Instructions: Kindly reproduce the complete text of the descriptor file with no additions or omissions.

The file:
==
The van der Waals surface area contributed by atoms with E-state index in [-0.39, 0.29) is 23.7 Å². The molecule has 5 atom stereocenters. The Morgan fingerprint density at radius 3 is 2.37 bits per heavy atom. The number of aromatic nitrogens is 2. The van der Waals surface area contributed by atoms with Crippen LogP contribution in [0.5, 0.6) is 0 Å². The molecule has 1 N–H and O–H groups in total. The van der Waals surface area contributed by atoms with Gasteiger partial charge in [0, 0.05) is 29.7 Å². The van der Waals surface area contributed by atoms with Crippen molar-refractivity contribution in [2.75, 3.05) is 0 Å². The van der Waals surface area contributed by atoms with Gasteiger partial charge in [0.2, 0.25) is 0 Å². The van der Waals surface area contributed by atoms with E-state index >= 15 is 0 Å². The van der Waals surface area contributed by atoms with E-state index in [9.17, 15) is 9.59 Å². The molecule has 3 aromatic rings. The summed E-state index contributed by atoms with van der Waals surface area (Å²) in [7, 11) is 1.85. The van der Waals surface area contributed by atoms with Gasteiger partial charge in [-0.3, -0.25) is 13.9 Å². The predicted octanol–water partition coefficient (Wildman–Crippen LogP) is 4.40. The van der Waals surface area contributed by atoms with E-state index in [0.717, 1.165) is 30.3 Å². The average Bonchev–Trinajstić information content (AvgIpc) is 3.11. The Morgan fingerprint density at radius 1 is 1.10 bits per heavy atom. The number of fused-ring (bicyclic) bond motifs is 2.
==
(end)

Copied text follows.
The van der Waals surface area contributed by atoms with E-state index in [-0.39, 0.29) is 23.7 Å². The molecule has 5 atom stereocenters. The Morgan fingerprint density at radius 3 is 2.37 bits per heavy atom. The number of aromatic nitrogens is 2. The van der Waals surface area contributed by atoms with Crippen LogP contribution in [0.5, 0.6) is 0 Å². The molecule has 1 N–H and O–H groups in total. The van der Waals surface area contributed by atoms with Gasteiger partial charge in [0, 0.05) is 29.7 Å². The van der Waals surface area contributed by atoms with Crippen molar-refractivity contribution in [2.75, 3.05) is 0 Å². The van der Waals surface area contributed by atoms with Gasteiger partial charge in [0.2, 0.25) is 0 Å². The van der Waals surface area contributed by atoms with E-state index >= 15 is 0 Å². The van der Waals surface area contributed by atoms with E-state index in [9.17, 15) is 9.59 Å². The molecule has 3 aromatic rings. The summed E-state index contributed by atoms with van der Waals surface area (Å²) in [7, 11) is 1.85. The van der Waals surface area contributed by atoms with Gasteiger partial charge in [-0.3, -0.25) is 13.9 Å². The predicted octanol–water partition coefficient (Wildman–Crippen LogP) is 4.40. The van der Waals surface area contributed by atoms with E-state index in [0.717, 1.165) is 30.3 Å². The average Bonchev–Trinajstić information content (AvgIpc) is 3.11. The Morgan fingerprint density at radius 1 is 1.10 bits per heavy atom. The number of fused-ring (bicyclic) bond motifs is 2.